Monday, January 10, 2005

Saving the UN from Itself (and Others)

Peggy and Julian have started us off with some great opening questions on UN reform. Also in the spirit of tossing our some preliminary comments, I want to begin by asking what it is we are actually debating about.

Criticisms of the UN generally come under two broad categories: means and ends. Critiques of the means of the UN focus on problems such as accountability including, for example, democratic accountability for how soldiers are used in peacekeeping operations and financial accountability in the case of the Oil-for-Food program. These criticisms don't really question the immediate ends of UN programs or the ultimate ends of the UN itself but rather how these policies are implemented. I take Julian's criticisms to be largely along these lines.

The other form of criticism-- the critique of ends-- has had a fairly loud voice (though not necessarily broad following) in recent US politics. These attacks are usually not aimed at the immediate ends of UN policies (say, separating warring factions in Country X) but rather at a sense that the real aim of the UN is to erode away the sovereignty of states in favor of its own prerogatives. Giving someone a veto over our security, so to speak. This argument is really about a distrust of multilateralism out of a fear that multilateralism evenutally becomes "one-worldism."

These two forms of argument are distinct and yet are too often combined when discussing the UN. Yet, you can be highly critical of the current practices of UN financial accountability, for example, and still find great use in multilateralism as a technique of statecraft. You can also find multilateralism can be a good way-- perhaps the only way-- to address many transnational problems (AIDS, serious environmental degradation, nuclear proliferation, genocide, to name a few) without for a moment thinking that we should cede as much power as possible to supranational bureaucrats.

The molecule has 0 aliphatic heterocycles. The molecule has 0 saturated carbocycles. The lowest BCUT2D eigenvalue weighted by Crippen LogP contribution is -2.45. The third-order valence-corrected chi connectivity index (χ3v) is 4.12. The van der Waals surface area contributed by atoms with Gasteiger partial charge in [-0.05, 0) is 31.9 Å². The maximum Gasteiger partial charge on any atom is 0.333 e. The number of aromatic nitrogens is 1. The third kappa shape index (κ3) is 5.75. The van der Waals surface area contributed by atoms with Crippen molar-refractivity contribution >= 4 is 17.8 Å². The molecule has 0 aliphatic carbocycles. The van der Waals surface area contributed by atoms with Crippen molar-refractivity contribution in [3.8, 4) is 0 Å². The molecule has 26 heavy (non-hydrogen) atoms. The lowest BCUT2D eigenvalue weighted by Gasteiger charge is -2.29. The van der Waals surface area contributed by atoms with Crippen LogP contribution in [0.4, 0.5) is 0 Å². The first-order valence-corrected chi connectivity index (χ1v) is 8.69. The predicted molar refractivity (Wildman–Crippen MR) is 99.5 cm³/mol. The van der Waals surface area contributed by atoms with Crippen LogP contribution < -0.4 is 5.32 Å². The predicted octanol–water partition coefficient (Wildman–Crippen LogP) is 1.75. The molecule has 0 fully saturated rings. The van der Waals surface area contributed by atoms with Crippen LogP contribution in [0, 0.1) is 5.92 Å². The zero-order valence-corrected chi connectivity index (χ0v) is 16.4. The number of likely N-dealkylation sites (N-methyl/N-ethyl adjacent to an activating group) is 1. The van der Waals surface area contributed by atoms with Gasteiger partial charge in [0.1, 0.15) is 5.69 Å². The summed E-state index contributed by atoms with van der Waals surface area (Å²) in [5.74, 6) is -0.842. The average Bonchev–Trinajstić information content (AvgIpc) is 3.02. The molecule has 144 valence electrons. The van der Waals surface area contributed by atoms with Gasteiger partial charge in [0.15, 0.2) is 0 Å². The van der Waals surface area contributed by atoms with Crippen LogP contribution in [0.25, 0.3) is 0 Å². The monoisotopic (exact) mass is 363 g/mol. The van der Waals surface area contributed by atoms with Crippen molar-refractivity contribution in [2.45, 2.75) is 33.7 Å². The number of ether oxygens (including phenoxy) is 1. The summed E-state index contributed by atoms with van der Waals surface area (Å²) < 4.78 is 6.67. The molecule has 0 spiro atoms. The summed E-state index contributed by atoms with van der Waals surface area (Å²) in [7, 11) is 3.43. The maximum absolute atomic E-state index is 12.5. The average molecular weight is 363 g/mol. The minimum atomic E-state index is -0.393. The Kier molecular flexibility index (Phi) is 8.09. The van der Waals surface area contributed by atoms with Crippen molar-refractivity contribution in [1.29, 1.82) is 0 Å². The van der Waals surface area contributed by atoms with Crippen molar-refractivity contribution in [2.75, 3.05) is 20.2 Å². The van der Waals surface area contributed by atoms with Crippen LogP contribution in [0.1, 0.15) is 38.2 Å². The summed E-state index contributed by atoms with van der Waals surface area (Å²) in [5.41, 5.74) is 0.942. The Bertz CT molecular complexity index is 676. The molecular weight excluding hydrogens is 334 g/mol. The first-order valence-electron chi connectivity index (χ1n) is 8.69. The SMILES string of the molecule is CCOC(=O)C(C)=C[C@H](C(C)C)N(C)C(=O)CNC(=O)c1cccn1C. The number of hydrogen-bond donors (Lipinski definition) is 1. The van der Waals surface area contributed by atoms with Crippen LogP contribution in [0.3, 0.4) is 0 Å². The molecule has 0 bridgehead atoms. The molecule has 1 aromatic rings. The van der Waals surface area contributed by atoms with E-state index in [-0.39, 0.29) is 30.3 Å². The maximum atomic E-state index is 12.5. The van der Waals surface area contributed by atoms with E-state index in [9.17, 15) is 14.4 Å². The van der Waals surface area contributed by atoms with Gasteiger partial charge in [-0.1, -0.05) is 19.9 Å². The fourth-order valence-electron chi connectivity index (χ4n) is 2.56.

Julian puts forward a stark question at the end of his post: he asks whether "the UN is such a corrupt and/or worthless institution that it should be scrapped." He suggests that although "the UN is doing important work and simply [needs] to be improved..." we may also need to reconsider the assumption "among folks like the NYT editorial board and by international law academics who have otherwise shown a fairly knee-jerk defense of the institution."

I agree that the UN needs fixing. I am sure that this is a topic that we will flesh out in the days and weeks to come. However I also think that multilateralism, though far from perfect, is prudent politics in a whole variety of issues. This is something that I think is lost in the heated rhetoric over Oil-for-Food or whether the UN should have acquiesced to US demands to go to war with Iraq as quickly as possible. Knee-jerk defenses of the UN serve it no good; knee-jerk attacks on multilateralism serve the US no good.

UN - Worth Saving?

Peggy,

Thanks for getting us off to a great start. The United Nations will no doubt be a perennial topic for us here.

The UN is obviously having a rough period, at least in the U.S., where congressional committees are harassing it and certain right-leaning parts of the media are relentlessly attacking it. The right-leaning blogosphere is certainly on the case, as this series of damning posts from (admittedly somewhat disgruntled) foreign service officers about the UN's efforts at tsunami relief illustrate.

In my humble opinion, most of these attacks are justified, and serve the salutory purpose of keeping the UN honest. Certainly, the UN's high purpose (maintaining peace and security) should not exempt it from the hurly-burly of the blogosphere and democratic politics.

The harder question is whether the UN is such a corrupt and/or worthless institution that it should be scrapped. This is hard to say. The mainstream view, as this NYT editorial (reg. req'd) no doubt reflects, is that the UN is doing important work and simply need to be improved. But I wonder if that assumption needs to be reconsidered among folks like the NYT editorial board and by international law academics who have otherwise shown a fairly knee-jerk defense of the institution.